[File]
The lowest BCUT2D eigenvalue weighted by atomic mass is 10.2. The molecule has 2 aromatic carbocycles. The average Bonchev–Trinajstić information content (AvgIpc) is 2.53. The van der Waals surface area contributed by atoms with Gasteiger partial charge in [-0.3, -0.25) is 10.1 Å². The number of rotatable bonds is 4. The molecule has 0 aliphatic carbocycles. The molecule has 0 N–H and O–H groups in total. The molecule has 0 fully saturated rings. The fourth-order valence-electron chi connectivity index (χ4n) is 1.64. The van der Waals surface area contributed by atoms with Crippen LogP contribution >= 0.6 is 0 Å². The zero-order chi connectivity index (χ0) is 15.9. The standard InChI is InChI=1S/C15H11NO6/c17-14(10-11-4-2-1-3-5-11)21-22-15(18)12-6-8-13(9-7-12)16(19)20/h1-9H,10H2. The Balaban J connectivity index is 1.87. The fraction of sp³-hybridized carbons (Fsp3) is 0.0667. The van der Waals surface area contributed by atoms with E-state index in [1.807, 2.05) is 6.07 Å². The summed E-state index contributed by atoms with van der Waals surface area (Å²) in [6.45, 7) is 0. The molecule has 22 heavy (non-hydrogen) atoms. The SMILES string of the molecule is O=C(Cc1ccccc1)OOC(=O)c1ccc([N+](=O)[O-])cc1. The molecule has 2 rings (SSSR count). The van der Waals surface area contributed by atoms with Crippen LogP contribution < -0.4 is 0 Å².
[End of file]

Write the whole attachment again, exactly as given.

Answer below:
The lowest BCUT2D eigenvalue weighted by atomic mass is 10.2. The molecule has 2 aromatic carbocycles. The average Bonchev–Trinajstić information content (AvgIpc) is 2.53. The van der Waals surface area contributed by atoms with Gasteiger partial charge in [-0.3, -0.25) is 10.1 Å². The number of rotatable bonds is 4. The molecule has 0 aliphatic carbocycles. The molecule has 0 N–H and O–H groups in total. The molecule has 0 fully saturated rings. The fourth-order valence-electron chi connectivity index (χ4n) is 1.64. The van der Waals surface area contributed by atoms with Crippen LogP contribution >= 0.6 is 0 Å². The zero-order chi connectivity index (χ0) is 15.9. The standard InChI is InChI=1S/C15H11NO6/c17-14(10-11-4-2-1-3-5-11)21-22-15(18)12-6-8-13(9-7-12)16(19)20/h1-9H,10H2. The Balaban J connectivity index is 1.87. The fraction of sp³-hybridized carbons (Fsp3) is 0.0667. The van der Waals surface area contributed by atoms with E-state index in [1.807, 2.05) is 6.07 Å². The summed E-state index contributed by atoms with van der Waals surface area (Å²) in [6.45, 7) is 0. The molecule has 22 heavy (non-hydrogen) atoms. The SMILES string of the molecule is O=C(Cc1ccccc1)OOC(=O)c1ccc([N+](=O)[O-])cc1. The molecule has 2 rings (SSSR count). The van der Waals surface area contributed by atoms with Crippen LogP contribution < -0.4 is 0 Å².